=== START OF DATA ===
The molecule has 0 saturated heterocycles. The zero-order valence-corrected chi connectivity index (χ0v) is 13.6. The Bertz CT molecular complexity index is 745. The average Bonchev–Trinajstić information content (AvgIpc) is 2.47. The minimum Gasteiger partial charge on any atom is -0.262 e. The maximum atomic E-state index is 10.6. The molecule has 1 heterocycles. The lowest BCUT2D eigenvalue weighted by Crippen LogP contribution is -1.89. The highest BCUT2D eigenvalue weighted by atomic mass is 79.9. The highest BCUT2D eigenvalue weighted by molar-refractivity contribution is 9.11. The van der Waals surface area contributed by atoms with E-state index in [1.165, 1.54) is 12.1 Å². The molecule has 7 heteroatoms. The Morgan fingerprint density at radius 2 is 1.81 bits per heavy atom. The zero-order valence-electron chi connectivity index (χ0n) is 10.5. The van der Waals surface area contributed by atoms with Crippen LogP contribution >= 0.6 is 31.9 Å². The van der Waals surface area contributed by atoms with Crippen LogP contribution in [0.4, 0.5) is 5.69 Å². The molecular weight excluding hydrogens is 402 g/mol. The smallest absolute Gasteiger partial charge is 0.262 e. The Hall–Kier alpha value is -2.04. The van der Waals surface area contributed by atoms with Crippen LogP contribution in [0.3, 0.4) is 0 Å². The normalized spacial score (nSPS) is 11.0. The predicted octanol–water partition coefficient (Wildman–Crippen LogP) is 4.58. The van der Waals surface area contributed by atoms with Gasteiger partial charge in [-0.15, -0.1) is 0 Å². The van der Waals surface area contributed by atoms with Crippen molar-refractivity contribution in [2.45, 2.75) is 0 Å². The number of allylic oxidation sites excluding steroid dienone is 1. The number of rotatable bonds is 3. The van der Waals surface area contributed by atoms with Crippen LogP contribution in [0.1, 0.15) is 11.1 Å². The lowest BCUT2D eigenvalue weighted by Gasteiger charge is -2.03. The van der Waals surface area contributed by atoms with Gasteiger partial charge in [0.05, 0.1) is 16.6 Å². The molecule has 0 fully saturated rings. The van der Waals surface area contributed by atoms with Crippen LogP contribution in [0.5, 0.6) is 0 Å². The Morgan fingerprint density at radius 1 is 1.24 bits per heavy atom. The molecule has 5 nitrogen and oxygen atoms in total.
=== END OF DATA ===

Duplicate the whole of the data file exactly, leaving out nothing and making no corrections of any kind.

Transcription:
The molecule has 0 saturated heterocycles. The zero-order valence-corrected chi connectivity index (χ0v) is 13.6. The Bertz CT molecular complexity index is 745. The average Bonchev–Trinajstić information content (AvgIpc) is 2.47. The minimum Gasteiger partial charge on any atom is -0.262 e. The maximum atomic E-state index is 10.6. The molecule has 1 heterocycles. The lowest BCUT2D eigenvalue weighted by Crippen LogP contribution is -1.89. The highest BCUT2D eigenvalue weighted by atomic mass is 79.9. The highest BCUT2D eigenvalue weighted by molar-refractivity contribution is 9.11. The van der Waals surface area contributed by atoms with E-state index in [1.165, 1.54) is 12.1 Å². The molecule has 7 heteroatoms. The Morgan fingerprint density at radius 2 is 1.81 bits per heavy atom. The zero-order valence-electron chi connectivity index (χ0n) is 10.5. The van der Waals surface area contributed by atoms with Crippen LogP contribution >= 0.6 is 31.9 Å². The van der Waals surface area contributed by atoms with Crippen LogP contribution in [0.4, 0.5) is 5.69 Å². The molecular weight excluding hydrogens is 402 g/mol. The smallest absolute Gasteiger partial charge is 0.262 e. The Hall–Kier alpha value is -2.04. The van der Waals surface area contributed by atoms with Crippen LogP contribution in [0.3, 0.4) is 0 Å². The normalized spacial score (nSPS) is 11.0. The predicted octanol–water partition coefficient (Wildman–Crippen LogP) is 4.58. The van der Waals surface area contributed by atoms with Gasteiger partial charge in [-0.15, -0.1) is 0 Å². The van der Waals surface area contributed by atoms with Crippen molar-refractivity contribution in [2.45, 2.75) is 0 Å². The number of allylic oxidation sites excluding steroid dienone is 1. The number of rotatable bonds is 3. The van der Waals surface area contributed by atoms with Crippen LogP contribution in [0.1, 0.15) is 11.1 Å². The lowest BCUT2D eigenvalue weighted by Gasteiger charge is -2.03. The van der Waals surface area contributed by atoms with Gasteiger partial charge in [0.05, 0.1) is 16.6 Å². The molecule has 0 fully saturated rings. The van der Waals surface area contributed by atoms with Crippen LogP contribution in [0.5, 0.6) is 0 Å². The Morgan fingerprint density at radius 1 is 1.24 bits per heavy atom. The molecule has 5 nitrogen and oxygen atoms in total.